Agree to the Deal and Complete Your Tesla Trade-in

When you’re satisfied with your trade-in offer, you can negotiate the new car deal and complete the paperwork. However, when completing the paperwork, ensure the dealership includes the full trade-in value on the contract. A dealership could easily lower the trade-in amount on the contract, hoping you won’t notice, or enter the number incorrectly on accident.

At this point, the dealership will take possession of your Tesla model and transfer over possession of your new car. Other than the sale paperwork, there should be no additional paperwork to fill out. 

The dealership will cut a check to your finance company for any balance on your car loan. Then any remaining cash from the trade-in offer will reduce the new vehicle‘s MSRP. 

Pay Off Any Remaining Loan Balance

When performing a trade-in, the dealership where you’re trading your vehicle will attempt to pay off your car loan before you incur more interest charges. 

In some cases, though, slow mailing systems or slow dealership processes lead to delays that result in interest accruing on your account. This can leave you with a small value left on your car loan. You’ll need to pay it off to release the title and have it marked as “paid in full” on your credit report.

Benefits of Trading in Your Tesla

There are some significant benefits to trading in your Tesla. Here are the top ones for most car owners: 

Lower Monthly Payments

Your Tesla trade-in will help reduce the new vehicle‘s MSRP, which will reduce your overall monthly payment. 

Reduced Down Payment

Your Tesla trade-in value applies directly to the MSRP of the new car you’re buying, meaning it reduces your down payment. With the Tesla trade-in value going toward your down payment, you may also pay the MSRP down far enough to get a lower interest rate.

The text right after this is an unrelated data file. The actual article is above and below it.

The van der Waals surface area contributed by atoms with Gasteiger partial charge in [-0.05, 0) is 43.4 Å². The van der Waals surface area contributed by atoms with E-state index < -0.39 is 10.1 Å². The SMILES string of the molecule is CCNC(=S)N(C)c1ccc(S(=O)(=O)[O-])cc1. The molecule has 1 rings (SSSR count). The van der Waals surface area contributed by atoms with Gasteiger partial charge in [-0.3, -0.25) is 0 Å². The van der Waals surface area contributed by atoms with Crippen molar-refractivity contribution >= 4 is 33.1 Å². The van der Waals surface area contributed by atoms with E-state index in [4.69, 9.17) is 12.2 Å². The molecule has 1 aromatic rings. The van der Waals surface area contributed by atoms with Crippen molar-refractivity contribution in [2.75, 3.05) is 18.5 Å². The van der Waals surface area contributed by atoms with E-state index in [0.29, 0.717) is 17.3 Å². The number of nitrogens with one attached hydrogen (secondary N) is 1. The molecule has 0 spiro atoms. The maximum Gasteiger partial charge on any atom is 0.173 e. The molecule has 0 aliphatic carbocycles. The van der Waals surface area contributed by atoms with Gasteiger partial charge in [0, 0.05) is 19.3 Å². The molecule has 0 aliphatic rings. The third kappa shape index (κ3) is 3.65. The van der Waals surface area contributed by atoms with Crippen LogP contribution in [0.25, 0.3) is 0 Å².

Reduced Sales Tax

In some states, when you trade in a vehicle, it reduces the vehicle’s taxable amount, which can lower your sales tax burden. 

For example, imagine you’re trading a Tesla Model S for a $52,000 BMW, Audi, or Mercedes. The dealership offers you $45,000 for your electric car, which has a $35,000 loan balance. In this case, you’d apply $10,000 to the $52,000 BMW MSRP, leaving you with a $42,000 taxable sale price. 

At 7% sales tax, that can save you $700 in taxes. 

No Stressful Private Sales

Tesla trade in: man handing his car keys to another man

When you sell a vehicle privately, you need to list the vehicle, deal with viewers, and handle all the paperwork. With a Tesla trade-in, you simply give the vehicle to the dealership, and it hands over your new car — no personal project required. 

The Downsides of Trading in Your Tesla

There are a few downsides to trading in your Tesla, too. Here’s what owners need to look out for. 

Less Cash in Your Pocket

Selling your Tesla car to a private buyer will almost always result in you getting more money than when you trade it in. 

Dealership Shell Games

Some dealerships play games with pricing when you’re car buying, hoping you won’t notice. They may try to lower the interest rate but increase the car’s price or raise the interest rate but stretch out the payment to make it seem more affordable. Offering a Tesla trade-in to these dealerships just gives them one more variable to play with in an attempt to trick you. 

Start Your Car Shopping With Compare.com

Man inside a car shaking hands with another person

Are you looking to use that Tesla trade-in toward a new electric car? Use the Compare.com used electric car comparison tool to help you find the best EV for you. While you’re here, check out our full guide to EVs to learn more about how they work and why they can save you money.